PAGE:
Jack Flame Sorokin’s photography is built on honesty, kindness and empathy
Thrashing the stereotypes of masculinity, the New York-based photographer aims to present a new type of narrative through his transcending work.
- Ayla Angelos
- 8 October 2021
- Reading Time
- 4 minute read
In one of Jack Flame Sorokin’s images, there’s a young man – a bull rider – caught in a candid moment between two cowboys on either side of him. A cigarette hangs loosely from his mouth, and his face is gently lit by the soft glow of the day. His hand touches the pocket of his western shirt, perhaps reaching for a lighter. “We can see him through the space between his peers as they look at him gazing off,” Jack tells us. “He looks angelic-like with a pose that makes me think of Botticelli’s The Birth Of Venus. He looks exceptionally graceful – a term I rarely hear applied to bull riders.”
What we’re observing is an image is from Jack’s ongoing series Rodeo Boys, a project that first began in 2017 and has since evolved into an in-depth documentation of the Madison County rodeo that takes place every other Saturday night atop a mountain. This series, like all of his works for that matter, examines the culture and definition of masculinity – a critique that’s especially relevant within the context of the rodeo. But rather than depicting his subjects in a stereotypically masculine fashion, Jack strives to lens them with empathy, nuance and kindness; an ethos that threads through all of his image-making, from numerous portraits to projects capturing farm life, sheep shearing and American youth.
Jack was born and raised in New York City by two professional artists. His father, who lived in Manhattan, worked as a creative director in advertising, while his mother lived nearby and worked as a freelance photographer. Influenced by their creative paths in life, it didn’t take long for Jack to pick up a camera. By the time he was 15, he started assisting celebrity portrait photographers and documentary filmmakers over the summer. Three years down the line and he’d received both the YoungArts award and The Scholastic Award for Young Artists and Writers. His success and skill in the medium led him to pursue photography at The Maryland Institute College of Art in Baltimore. Later, he decided to move to Marshall, NC in 2016 and commenced work on his freelance photography career. Now, alongside his personal endeavours, Jack has worked for a mix of clients including The New York Times and The Wall Street Journal among others.
When it comes to the specific cadences behind his work – his personal work specifically – Jack pays close attention to his subjects. “Recently, it feels like the common denominator in my work is a desire to dispel ways of thinking, whether it be about men or any other person I meet,” he tells us. “So, I’m out photographing all of these young men because I think they’re often portrayed as being one-dimensional and I’m trying to push against that.” As a result, Jack focuses on the lives of boys and men as his subject matter. “You could say my agenda is to find and appreciate the nuance in the people I meet,” he adds. “My other passion is the environment, climate change and our role as stewards of this earth.” The latter can be seen amongst his ongoing project Controlled Burns, a series documenting the controlled burns across western North Carolina in the spring of 2020.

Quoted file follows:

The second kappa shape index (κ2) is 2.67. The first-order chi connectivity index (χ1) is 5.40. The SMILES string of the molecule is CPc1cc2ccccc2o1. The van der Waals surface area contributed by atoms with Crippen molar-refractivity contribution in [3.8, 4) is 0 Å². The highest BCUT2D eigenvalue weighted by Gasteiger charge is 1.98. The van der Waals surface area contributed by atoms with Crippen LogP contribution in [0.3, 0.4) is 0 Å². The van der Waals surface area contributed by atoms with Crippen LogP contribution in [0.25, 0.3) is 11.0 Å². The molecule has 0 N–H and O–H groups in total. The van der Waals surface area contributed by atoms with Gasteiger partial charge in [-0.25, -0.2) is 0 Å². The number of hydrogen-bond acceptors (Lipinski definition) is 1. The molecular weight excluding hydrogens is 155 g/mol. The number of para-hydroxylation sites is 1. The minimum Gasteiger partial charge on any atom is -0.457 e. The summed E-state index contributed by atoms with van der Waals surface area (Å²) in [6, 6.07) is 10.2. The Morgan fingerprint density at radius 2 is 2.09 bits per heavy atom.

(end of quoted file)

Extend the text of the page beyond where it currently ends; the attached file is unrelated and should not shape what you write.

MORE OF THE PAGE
In The Last Days of Summer, Jack has documented the daily antics of Raphaël and Madison, a couple based in Cognac, France. Within the series, friendly portraits are dispersed amongst sun-drenched landscapes and exterior shots of the southwestern town. His subjects are laid bare in front of the lens, and the audience is able to pick up on the subtleties that make them who they really are, and how they feel about one another. In one particular image, the couple stands in front of Jack’s camera with a curtain of leaves forming the backdrop. “They were starting the school year the day after I made this portrait of them,” he says. “What I love about this image is how the light first directs our eyes towards their faces. We see the clear contrast between their facial expressions, but then the eyes are drawn down to her hands which add a deeper tension to the many ways this portrait can be read. There are lots of layers to the body language in this image and I love that.”
Jack’s photography is open-ended, often leaving the viewer to decide what the true meaning is behind his imagery. Whether it’s through the subtleties of a gesture, a hazy summer’s sky or the soft gaze of a subject, his work transcends us all into a specific time, place or moment – something that can only be achieved through great skill and sensitivity towards the shoot at hand. “I’m driven by an agenda to see the world and all the people in it with honesty and kindness,” he adds. “I hope my audience sees the people I photograph with a new level of nuance and empathy for their lives.”
Jack Flame Sorokin: Rodeo Boys (Copyright Jack Flame Sorokin, 2021)
About the Author
Ayla was an editorial assistant back in June 2017 and has continued to work with us on a freelance basis. She has spent the last seven years as a journalist, and covers a range of topics including photography, art and graphic design. Feel free to contact Ayla with any stories or new creative projects.